The government’s language so far is imprecise and it must word its ban carefully to stand up against a ferocious lobby from pro-gun groups.
New Zealand lawmakers will need to write the law banning semi-automatic weapons so that it can’t be defeated, a gun safety expert says.
In the wake of the Christchurch shootings the government has banned all military style semi-automatic and assault rifles with immediate effect.
“On 15 March our history changed forever. Now our laws will too,” Prime Minister Jacinda Ardern said.
“Cabinet agreed to overhaul the law when it met on Monday, 72 hours after the horrific terrorism act in Christchurch. Now, six days after this attack, we are announcing a ban on all military style semi-automatics (MSSA) and assault rifles in New Zealand,” she said.
The legislation was currently being drafted and the aim was to pass it into law by April 11, the prime minister said.
Sydney-based gun safety expert Philip Alpers said it was a bold move which appeared to bring New Zealand into line with Australia’s more stringent gun regulations.
But the language used in today’s statement was imprecise, and the Labour government would need to define the weapons it intends to ban carefully to beat what would be a determined effort by the pro-gun lobby to water the regulations down, he warned.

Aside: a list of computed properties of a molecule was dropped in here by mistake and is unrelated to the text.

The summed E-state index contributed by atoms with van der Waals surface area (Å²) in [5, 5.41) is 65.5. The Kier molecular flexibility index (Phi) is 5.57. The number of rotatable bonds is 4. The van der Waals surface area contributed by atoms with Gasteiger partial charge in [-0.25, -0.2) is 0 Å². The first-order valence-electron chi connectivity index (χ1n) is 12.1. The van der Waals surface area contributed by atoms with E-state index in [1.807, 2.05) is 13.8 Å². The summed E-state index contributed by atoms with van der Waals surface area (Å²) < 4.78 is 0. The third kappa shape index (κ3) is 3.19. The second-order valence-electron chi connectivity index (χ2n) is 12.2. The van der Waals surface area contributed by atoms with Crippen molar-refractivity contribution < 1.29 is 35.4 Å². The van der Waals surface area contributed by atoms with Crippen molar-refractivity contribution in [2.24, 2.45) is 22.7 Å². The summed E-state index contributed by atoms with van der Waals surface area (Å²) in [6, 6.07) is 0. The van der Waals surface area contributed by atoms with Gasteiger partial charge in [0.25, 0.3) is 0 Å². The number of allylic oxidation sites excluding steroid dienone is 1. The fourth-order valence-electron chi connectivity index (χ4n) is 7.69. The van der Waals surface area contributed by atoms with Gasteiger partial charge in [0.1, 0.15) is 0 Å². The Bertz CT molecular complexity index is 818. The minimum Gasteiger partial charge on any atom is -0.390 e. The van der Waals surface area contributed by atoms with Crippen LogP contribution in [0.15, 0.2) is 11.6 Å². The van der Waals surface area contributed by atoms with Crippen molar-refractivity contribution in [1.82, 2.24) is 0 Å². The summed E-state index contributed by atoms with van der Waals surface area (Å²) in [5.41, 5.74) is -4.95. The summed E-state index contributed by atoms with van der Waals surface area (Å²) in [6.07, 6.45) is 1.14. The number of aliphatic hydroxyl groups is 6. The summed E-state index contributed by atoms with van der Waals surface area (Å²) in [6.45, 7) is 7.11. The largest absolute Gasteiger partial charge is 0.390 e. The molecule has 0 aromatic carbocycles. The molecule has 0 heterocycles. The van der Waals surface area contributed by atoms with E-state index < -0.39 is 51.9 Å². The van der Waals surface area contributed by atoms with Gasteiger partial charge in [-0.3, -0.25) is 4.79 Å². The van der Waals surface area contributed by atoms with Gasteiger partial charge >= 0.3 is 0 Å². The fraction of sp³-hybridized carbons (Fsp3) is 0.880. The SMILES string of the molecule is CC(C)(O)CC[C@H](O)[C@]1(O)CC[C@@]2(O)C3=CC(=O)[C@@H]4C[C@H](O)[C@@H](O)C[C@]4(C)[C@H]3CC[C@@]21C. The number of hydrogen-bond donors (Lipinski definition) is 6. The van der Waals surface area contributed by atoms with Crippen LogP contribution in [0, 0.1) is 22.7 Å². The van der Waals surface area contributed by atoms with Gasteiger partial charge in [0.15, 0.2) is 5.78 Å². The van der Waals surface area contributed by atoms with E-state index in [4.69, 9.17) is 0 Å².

For example, there is no such thing as an assault rifle, he said.
“It’s going to rely on how these different models of firearms are defined in the legislation and there will be ferocious fights over each model, one by one,” he said.
“As soon as they know what the rules are, gun manufacturers will change the shape of their parts so that they just squeak through, and there will be a concerted effort by the arms industry to defeat the intent of the legislation.
“The Australians had a very simple definition which nobody can argue with, and that is ‘centrefire semi-automatic shotguns and rifles’.
“If New Zealand has banned all centrefire semi-automatics, shotguns and rifles, then they have got up to the Australian level. And that’s what would have ensured that the guns (the attacker) used on Friday would not be available,” Alpers said.